Saturday’s Conserving Carolina lecture to focus on microscopic ‘hidden treasures’

Published 8:00 am Thursday, November 1, 2018

Conserving Carolina will host a free lecture titled “The Microscopic World of Water Bears: Hidden Treasures,” presented by Dr. Paul Bartels, professor of biology at Warren Wilson College, at 10:30 a.m. Saturday at the Anne Elizabeth Suratt Nature Center at Walnut Creek Preserve.

Bartels will give an introduction to the microfauna of moss, lichens, soil and streams. He will cover the biology of tardigrades (water bears), methods of collecting and observing live microscopic animals, and the research on tardigrades (first in the Great Smoky Mountains National Park, now in tropical oceans worldwide) that he and his students have been working on at Warren Wilson College for the past 17 years.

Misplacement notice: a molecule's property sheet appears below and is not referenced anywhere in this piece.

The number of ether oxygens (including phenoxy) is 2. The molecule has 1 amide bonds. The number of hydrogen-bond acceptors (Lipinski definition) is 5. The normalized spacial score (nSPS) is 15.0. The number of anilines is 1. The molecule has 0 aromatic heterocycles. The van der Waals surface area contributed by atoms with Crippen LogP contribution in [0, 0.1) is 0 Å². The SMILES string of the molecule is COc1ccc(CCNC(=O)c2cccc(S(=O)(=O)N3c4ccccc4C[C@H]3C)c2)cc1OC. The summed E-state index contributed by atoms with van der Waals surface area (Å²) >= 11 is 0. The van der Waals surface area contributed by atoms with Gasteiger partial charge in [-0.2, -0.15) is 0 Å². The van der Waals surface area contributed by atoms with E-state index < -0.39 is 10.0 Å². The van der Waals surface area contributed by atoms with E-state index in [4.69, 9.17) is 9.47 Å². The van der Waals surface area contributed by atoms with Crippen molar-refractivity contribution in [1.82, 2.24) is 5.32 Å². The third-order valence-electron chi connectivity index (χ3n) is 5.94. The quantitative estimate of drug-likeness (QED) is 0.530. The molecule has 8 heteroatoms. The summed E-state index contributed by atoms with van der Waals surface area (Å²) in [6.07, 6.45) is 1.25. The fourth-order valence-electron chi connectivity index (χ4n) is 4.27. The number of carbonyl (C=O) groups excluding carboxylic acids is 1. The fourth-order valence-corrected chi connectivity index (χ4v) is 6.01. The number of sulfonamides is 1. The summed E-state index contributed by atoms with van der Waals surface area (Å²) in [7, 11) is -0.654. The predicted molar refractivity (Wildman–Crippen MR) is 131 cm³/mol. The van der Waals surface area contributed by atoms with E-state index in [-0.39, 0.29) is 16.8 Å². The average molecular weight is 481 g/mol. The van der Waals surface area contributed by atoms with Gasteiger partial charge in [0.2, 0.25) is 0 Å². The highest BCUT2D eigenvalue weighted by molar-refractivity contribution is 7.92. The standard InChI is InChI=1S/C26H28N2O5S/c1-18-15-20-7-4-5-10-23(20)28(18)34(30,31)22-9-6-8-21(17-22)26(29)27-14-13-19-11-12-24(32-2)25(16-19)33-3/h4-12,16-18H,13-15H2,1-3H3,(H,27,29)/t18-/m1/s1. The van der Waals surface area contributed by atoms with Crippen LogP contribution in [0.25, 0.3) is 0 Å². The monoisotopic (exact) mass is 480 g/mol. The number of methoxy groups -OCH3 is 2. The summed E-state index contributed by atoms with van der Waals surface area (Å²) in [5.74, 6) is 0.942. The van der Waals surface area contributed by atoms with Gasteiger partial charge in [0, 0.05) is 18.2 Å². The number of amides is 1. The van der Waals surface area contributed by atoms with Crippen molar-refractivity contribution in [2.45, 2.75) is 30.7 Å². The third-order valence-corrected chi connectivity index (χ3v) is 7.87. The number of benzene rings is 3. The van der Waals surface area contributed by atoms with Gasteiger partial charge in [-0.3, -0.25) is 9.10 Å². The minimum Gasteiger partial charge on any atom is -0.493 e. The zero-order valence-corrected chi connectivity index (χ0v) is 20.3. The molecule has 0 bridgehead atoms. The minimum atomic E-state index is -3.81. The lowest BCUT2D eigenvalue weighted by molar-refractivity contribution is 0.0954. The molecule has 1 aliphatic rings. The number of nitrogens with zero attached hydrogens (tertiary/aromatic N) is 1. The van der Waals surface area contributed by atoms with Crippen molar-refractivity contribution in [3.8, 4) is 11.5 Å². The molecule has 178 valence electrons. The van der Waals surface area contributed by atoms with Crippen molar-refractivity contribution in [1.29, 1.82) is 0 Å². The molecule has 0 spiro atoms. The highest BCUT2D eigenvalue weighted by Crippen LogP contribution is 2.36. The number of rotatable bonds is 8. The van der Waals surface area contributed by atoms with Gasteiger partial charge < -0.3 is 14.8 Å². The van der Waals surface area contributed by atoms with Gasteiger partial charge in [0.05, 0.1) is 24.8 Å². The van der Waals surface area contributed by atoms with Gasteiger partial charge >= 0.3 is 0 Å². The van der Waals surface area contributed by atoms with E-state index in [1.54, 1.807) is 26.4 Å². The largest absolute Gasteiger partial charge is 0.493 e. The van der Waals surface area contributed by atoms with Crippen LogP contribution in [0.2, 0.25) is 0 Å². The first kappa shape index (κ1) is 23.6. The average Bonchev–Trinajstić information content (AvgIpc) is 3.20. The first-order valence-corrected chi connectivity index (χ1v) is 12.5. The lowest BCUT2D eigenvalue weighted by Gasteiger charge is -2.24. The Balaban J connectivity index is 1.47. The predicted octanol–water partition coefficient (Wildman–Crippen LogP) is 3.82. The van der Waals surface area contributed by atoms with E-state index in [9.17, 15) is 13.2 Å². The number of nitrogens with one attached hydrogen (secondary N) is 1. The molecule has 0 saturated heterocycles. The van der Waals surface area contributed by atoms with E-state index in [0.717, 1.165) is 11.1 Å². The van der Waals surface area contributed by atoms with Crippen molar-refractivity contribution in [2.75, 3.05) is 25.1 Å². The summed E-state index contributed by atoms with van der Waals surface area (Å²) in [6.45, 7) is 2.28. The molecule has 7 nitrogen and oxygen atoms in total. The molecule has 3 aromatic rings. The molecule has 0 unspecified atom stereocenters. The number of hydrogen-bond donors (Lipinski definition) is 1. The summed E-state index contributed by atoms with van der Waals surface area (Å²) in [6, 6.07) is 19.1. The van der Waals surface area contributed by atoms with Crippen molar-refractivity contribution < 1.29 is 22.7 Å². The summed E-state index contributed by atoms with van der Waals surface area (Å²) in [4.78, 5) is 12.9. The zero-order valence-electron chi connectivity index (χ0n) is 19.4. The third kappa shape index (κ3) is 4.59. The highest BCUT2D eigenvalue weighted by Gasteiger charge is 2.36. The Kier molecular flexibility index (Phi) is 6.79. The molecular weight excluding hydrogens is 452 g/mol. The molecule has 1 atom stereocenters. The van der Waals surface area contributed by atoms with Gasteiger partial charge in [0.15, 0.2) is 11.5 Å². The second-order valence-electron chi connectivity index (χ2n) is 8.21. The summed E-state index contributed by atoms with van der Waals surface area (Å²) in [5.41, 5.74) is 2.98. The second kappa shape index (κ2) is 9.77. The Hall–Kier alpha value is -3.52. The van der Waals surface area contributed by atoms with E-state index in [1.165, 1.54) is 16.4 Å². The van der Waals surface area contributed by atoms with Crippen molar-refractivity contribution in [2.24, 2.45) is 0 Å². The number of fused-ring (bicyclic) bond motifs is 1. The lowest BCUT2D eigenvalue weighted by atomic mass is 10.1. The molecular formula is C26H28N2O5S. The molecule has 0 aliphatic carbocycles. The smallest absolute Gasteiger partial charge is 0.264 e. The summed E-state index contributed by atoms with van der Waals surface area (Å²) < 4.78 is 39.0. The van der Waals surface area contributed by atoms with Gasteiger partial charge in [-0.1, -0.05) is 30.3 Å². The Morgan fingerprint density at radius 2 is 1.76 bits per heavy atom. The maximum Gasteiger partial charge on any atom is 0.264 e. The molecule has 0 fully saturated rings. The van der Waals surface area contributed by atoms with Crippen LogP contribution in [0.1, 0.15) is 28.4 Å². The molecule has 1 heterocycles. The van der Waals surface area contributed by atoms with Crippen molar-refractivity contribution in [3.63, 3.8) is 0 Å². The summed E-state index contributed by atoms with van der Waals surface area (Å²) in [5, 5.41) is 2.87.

Bartels is a biophilist. E.O. Wilson coined the term “biophilia” to capture the innate need for nature that is a basic part of being human.

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Over the past 15 years, Bartels has focused his attention on under-appreciated microscopic life, particularly the tardigrades, or “waterbears.” In his lecture, Bartels will share his voyage of discovery with the audience, who will learn first-hand about these ubiquitous, but hidden microscopic treasures, lecture organizers said.

The lecture is part of Conserving Carolina’s monthly Speaker Series at Walnut Creek Preserve.      

The next program at Walnut Creek Preserve will be held on Jan. 19, when geologist Jennifer Bauer will present “Landslides in WNC — where and why, and what can we do.”

Walnut Creek Preserve is private property, and guests are only allowed on the property by invitation (a planned event or scheduled group). 

Those interested in learning more about the lecture may visit or call Pam Torlina at 828-697-5777, ext. 300, or email

– Submitted by Pam Torlina